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Behold, She Lives!

Just surfacing for a tiny breath of air, to let you know I haven't dropped off the face of the earth. I am currently ten pages deep into one of those papers that make me ask, every few lines, "how do I get myself into these situations?" In this case, I'm trying to squeeze out a grad-school length paper on the different forms of Christian music in Java (which is Muslim), despite the fact that there's almost nothing written about it. The major scholarly work, the one key to understanding the role of Vatican II in the development of Christian shadow puppetry in Indonesia, is a dissertation-in-progress.

And here I thought that cranking out a paper last year about the musical habits of the Cochin Jews, a community that basically doesn't exist anymore, was out there. At least with the Cochin paper, there were resources, videos, and even a CD. I have it on good authority that no one has yet recorded a Catholic shadow puppet play. Fun fun fun till Daddy takes the T-Bird away.

In other news, the Registrar fails again, and I have an irreconcilable course conflict that I must reconcile by next week. What am I going to do about this? Two things. I am going to go singing in Terre Haute on Saturday, and then I will dance in Wilmette on Sunday.

Take that, universe!

Comments

( 19 comments — Leave a comment )
(Deleted comment)
frenchpony
Mar. 19th, 2007 04:36 pm (UTC)
Well, I'm working on turning the paper into a grand success. I'm amazed that I've gotten this far, and some of my sources have turned up with timely saves. I just might manage to pull this off!

After all of this, I deserve to sing in Terre Haute and dance in Wilmette!
dot_o_choillmor
Mar. 19th, 2007 01:04 pm (UTC)
How do you get yourself into these situations? ;-)

I was wondering how you were getting on. Alive is good anyway. Focus on that...
frenchpony
Mar. 19th, 2007 04:37 pm (UTC)
How do you get yourself into these situations? ;-)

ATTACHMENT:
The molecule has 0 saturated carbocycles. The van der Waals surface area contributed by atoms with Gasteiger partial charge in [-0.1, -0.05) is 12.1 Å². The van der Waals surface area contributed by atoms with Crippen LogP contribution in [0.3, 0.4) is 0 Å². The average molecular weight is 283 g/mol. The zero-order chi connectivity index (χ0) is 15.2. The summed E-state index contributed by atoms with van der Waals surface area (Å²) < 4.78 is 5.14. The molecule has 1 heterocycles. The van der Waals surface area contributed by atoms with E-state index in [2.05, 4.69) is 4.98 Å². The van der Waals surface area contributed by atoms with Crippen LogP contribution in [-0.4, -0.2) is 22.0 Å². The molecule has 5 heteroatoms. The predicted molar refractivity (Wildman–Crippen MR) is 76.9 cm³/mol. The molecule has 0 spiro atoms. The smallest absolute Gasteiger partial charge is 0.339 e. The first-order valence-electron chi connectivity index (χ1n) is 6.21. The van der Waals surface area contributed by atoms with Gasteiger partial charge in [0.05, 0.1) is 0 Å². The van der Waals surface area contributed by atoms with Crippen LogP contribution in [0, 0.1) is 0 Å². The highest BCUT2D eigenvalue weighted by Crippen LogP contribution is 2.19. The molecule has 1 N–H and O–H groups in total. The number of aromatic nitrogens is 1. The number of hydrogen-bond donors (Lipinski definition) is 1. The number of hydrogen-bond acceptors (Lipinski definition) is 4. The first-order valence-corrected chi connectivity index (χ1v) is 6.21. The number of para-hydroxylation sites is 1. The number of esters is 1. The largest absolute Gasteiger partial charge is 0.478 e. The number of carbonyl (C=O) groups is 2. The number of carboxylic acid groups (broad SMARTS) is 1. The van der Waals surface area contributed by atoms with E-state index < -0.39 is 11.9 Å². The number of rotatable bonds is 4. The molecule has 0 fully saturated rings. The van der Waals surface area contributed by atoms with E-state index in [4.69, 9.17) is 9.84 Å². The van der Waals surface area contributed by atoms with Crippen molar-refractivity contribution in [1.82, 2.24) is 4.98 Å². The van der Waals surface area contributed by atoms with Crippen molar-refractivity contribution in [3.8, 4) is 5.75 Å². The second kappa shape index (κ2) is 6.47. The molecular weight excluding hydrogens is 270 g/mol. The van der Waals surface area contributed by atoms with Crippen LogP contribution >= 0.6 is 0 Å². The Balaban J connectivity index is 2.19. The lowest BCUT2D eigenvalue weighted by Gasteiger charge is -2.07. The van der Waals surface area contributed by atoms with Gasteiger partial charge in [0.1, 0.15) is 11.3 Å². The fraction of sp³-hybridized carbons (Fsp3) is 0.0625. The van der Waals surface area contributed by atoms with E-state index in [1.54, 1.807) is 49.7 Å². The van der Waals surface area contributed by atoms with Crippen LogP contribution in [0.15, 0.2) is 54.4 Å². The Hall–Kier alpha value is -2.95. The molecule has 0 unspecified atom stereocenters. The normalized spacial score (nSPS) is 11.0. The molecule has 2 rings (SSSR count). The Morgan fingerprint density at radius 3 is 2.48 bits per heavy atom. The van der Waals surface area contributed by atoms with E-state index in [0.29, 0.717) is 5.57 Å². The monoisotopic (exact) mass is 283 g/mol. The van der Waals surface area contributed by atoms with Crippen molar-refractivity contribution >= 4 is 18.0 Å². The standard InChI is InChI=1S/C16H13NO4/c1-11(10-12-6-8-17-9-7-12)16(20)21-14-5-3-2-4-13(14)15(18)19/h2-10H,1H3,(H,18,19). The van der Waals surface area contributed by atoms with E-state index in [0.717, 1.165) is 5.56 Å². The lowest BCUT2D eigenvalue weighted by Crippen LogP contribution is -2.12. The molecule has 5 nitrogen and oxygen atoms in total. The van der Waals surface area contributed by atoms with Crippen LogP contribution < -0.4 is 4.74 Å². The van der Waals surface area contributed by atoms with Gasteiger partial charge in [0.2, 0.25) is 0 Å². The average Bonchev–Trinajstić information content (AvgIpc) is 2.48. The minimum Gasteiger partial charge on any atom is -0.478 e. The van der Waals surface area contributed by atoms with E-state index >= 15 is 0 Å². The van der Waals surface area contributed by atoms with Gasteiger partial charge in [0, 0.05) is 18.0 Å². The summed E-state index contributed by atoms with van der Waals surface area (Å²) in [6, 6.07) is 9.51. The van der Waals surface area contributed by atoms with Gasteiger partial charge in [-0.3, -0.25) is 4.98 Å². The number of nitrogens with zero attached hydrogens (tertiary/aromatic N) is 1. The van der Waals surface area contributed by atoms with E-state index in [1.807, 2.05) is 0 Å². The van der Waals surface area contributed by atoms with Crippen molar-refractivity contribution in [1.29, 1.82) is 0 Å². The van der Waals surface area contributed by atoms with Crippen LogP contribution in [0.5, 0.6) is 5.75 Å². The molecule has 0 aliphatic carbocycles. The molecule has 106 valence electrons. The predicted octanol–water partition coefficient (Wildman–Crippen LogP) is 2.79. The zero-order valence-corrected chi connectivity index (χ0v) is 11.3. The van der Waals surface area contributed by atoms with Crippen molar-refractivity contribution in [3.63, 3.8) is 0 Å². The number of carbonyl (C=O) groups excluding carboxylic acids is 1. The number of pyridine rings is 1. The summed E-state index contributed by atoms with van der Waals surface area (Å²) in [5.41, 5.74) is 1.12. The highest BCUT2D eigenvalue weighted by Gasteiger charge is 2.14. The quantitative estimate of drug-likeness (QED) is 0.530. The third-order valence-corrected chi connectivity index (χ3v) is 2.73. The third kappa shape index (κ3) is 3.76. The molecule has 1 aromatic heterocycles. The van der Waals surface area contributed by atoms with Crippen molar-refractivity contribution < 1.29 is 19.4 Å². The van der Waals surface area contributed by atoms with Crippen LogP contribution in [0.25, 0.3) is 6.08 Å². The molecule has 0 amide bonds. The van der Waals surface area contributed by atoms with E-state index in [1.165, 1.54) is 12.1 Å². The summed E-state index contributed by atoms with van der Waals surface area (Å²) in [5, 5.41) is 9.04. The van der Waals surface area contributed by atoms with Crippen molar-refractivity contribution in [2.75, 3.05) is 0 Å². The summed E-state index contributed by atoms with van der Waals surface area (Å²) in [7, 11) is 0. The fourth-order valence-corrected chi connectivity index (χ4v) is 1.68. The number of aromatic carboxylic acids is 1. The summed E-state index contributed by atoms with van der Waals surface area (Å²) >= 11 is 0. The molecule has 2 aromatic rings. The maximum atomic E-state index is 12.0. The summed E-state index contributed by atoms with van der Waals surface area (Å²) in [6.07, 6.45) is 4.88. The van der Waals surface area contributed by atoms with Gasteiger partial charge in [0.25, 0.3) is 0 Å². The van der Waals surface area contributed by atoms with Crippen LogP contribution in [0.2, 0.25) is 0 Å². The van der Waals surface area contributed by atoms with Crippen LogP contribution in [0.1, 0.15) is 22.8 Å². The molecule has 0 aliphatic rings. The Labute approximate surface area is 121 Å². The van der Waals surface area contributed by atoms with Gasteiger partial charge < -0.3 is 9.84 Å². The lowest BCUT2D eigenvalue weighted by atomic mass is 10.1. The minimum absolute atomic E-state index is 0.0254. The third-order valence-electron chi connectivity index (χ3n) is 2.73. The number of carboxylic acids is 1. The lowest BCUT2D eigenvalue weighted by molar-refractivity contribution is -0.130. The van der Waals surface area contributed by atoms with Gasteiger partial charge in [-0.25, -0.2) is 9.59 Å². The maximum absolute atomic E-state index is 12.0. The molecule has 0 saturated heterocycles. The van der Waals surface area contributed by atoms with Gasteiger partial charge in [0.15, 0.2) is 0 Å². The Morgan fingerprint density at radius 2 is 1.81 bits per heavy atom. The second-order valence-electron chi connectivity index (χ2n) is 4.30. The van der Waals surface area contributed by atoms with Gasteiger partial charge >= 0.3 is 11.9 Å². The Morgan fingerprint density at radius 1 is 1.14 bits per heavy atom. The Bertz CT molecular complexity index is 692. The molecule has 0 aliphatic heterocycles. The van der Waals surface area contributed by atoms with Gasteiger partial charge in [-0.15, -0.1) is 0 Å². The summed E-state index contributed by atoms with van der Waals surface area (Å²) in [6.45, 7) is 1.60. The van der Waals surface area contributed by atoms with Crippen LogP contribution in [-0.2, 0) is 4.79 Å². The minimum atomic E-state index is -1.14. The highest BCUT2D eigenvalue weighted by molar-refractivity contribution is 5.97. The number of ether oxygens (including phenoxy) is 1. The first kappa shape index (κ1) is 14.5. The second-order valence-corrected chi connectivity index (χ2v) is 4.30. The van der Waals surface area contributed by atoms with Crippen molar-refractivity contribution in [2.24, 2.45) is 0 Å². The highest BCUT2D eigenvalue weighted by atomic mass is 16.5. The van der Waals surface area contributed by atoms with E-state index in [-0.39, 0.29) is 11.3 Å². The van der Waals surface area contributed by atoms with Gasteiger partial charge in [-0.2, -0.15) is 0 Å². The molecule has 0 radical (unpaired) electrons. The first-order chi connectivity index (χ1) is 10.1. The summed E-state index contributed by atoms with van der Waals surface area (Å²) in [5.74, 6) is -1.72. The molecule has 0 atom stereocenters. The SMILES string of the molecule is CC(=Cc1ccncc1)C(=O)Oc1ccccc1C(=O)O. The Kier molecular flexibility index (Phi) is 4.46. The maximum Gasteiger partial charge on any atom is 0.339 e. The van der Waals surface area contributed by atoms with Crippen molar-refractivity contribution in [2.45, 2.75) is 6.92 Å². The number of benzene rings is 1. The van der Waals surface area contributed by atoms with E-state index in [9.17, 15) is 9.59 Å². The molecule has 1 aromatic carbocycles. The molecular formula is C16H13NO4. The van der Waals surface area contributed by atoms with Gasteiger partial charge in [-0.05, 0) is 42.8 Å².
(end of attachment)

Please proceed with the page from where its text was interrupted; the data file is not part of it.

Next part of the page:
Oh, trust me, I ask myself that no more than about twice a week, or twice a day during paper-writing time. I'll let you know if I ever figure out the answer.
rhobike
Mar. 19th, 2007 04:30 pm (UTC)
The Cochinis are still around in Israel though. A friend of mine married one. I went to meet him at his mother's house (in Israel) and it was weird to be served chicken curry by a Jewish woman who cooked that way because that's what they did in the old country.
frenchpony
Mar. 19th, 2007 04:39 pm (UTC)
They are still in Israel, but they are rapidly losing one of their great musical traditions, the women's song repertoire. This is because the songs are in their old native language of Malayalam, which the girls don't learn from birth any more. Some mothers still try to teach their daughters Malayalam in order to pass on the old songs, but with the inevitable result that the daughters will never be quite as comfortable with the language as the mothers. Fortunately, there is a recording of the women's songs, so they won't be totally forgotten.
dawn_felagund
Mar. 20th, 2007 12:45 am (UTC)
Good to hear from you! Your current project sounds ... scary. But then, I didn't even know that most of those things existed before reading this post.

Good luck with everything and have fun singing and dancing! :)
frenchpony
Mar. 20th, 2007 01:09 am (UTC)
To the surprise of all, I actually managed to finish the paper today. It came to thirteen pages of text, and two pages of pictures, which makes it multimedia, in the very technical sense of the word. Frankly, I didn't know that Christian forms of wayang existed before I started on this paper, either. The things you learn in grad school. Three weeks ago, I didn't know wayang wahyu existed. Now I can tell you all about it.
dawn_felagund
Mar. 20th, 2007 02:00 am (UTC)
Here's your chance, if you'd like, 'cause I have no idea what wayang wahyu is. Only that it has a hella cool name.

(Though I certainly understand, since you've been immersed in it, if you don't particularly want to take your first evening of freedom explaining wayang wahyu to some random Internet geek!)
frenchpony
Mar. 20th, 2007 02:10 am (UTC)
Sure, I'll tell you a little.

First of all, wayang refers to Indonesian theater in general, though it's usually applied to theatrical forms in Western Indonesia -- Java, Bali, Lombok, Sumatra, Sulawesi, those sorts of places. There's two major divisions of wayang. Wayang kulit is shadow-puppet theater, and there are lots and lots of different kinds of that. Wayang wong is dance drama -- the name means pretty much "theater of humans."